The above example is loaded with unnecessary words that slow the action. Look at all the needless uses of "that;" and several other words can be cut without losing any story. Look at this rewrite:

Mary decided, enough. John had abused her too many times. She must stand up for herself. She snatched the rolling pin on the counter and slammed him in the forehead.

See how much more direct impact that has? Here’s one more:

John staggered backward, all the way back into the wall, holding the wound that Mary had just delivered, his hands on his forehead, coated with the blood that was spilling down quickly.

Lots of excess here. You’re probably smiling at my blatancy. Here’s how I would rewrite this overly plump passage:

John grabbed his forehead and staggered back into the wall with blood spilling down his hands.

One more recommendation. You should have a trusted "Designated Honest Reader" (DHR). Have someone read your manuscript who is well-read and who knows good literature from bad. Someone who loves you and cares enough about your writing career to tell you straight-up what they like and/or do not like about your story, even if some of the feedback hurts. Preferably this person is close enough that you can be in the same house and observe them when they read your book. When the DHR puts it down and goes to fix a cup of coffee or do something else, walk over to the manuscript and see - which scene was so easy to put down?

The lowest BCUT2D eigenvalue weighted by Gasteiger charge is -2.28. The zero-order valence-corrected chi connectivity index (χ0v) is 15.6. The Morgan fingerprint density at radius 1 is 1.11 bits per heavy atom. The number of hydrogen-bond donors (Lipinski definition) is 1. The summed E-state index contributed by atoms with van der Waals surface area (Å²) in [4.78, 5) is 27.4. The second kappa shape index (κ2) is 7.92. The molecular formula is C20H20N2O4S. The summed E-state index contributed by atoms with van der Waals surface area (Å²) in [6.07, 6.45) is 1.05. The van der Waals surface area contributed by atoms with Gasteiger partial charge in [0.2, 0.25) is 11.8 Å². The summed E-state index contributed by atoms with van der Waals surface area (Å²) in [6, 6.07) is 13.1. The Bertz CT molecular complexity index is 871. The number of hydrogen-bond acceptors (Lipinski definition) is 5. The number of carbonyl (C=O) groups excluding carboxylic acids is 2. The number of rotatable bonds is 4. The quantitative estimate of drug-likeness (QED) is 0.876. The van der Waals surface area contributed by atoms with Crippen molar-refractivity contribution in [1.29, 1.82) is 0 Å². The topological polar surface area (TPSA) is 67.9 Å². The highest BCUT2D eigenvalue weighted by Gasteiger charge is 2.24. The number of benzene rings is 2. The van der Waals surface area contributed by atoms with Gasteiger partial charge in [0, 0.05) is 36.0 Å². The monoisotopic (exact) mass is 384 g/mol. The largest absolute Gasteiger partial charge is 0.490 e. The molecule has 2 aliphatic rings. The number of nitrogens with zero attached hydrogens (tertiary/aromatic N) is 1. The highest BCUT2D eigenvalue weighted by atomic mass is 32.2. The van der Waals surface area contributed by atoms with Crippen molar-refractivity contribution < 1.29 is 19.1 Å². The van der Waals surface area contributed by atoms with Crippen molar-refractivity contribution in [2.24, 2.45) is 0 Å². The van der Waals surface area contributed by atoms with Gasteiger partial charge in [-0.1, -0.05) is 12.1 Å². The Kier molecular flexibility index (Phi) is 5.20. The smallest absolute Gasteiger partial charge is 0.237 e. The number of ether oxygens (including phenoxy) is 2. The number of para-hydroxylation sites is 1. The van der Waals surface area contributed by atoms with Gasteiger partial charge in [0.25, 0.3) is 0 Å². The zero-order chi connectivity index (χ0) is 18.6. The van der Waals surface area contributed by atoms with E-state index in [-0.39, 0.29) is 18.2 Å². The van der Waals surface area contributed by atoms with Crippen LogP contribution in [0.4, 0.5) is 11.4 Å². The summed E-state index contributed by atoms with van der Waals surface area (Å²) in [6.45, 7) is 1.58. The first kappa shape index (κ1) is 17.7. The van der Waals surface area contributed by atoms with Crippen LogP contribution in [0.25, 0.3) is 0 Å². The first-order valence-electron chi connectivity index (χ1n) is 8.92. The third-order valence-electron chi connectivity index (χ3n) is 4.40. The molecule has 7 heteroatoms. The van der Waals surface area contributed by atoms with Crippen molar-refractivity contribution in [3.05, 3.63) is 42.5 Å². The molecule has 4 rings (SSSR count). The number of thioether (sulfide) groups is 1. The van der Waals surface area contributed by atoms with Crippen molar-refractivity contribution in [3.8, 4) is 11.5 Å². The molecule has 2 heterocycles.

In closing I suggest the following books: On Writing, by Stephen King, and my all-time favorite “how-to” handbook for self-editing, The Frugal Editor, by Carolyn Howard Johnson.

***

Article written and submitted by Marvin D Wilson, author,
I Romanced the Stone,
Owen Fiddler, and Between the Storm and the Rainbow.
Marvin is an editor with
All things That Matter Press and does freelance editing.
He maintains two popular blogs at
Free Spirit and Tie Dyed Tirades.


Thursday, January 29, 2009

Ask the Editor - The Dreaded Semicolon

My question: The dreaded semicolon. When I work in MSWord, it is forever telling me to replace a comma with a semicolon. I usually obey the MSWord wizard because I don’t seem to know what I’m doing. Is there some way to tell (some rule of thumb?) if what I have is two sentences—that should be broken up rather than use a semicolon?

Thanks for your time.

Billie A. Williams
http://www.billiewilliams.com/
The Capricorn Goat

Billie,

A lot of writers find the semicolon mysterious. I’d like to see you take charge of your writing and not let the MSWord wizard boss you around about it.

In order to do that, you need to view punctuation as a set of communication tools that you can use to signal your reader how you want them to interpret what you’ve written.

The three basic punctuation tools are a comma, a semicolon, and a period. I often think of them as traffic signs. When I see a comma, I slow down. A semicolon tells me to yield, and a period shouts, “Stop.” It’s that simple.

Think of one of your sentences where the Word wizard tells you to use a semicolon instead of a comma. What do you intend for that sentence to accomplish? If you want it to be two sentences, use a period and tell the reader to stop between them, especially if each sentence is really long.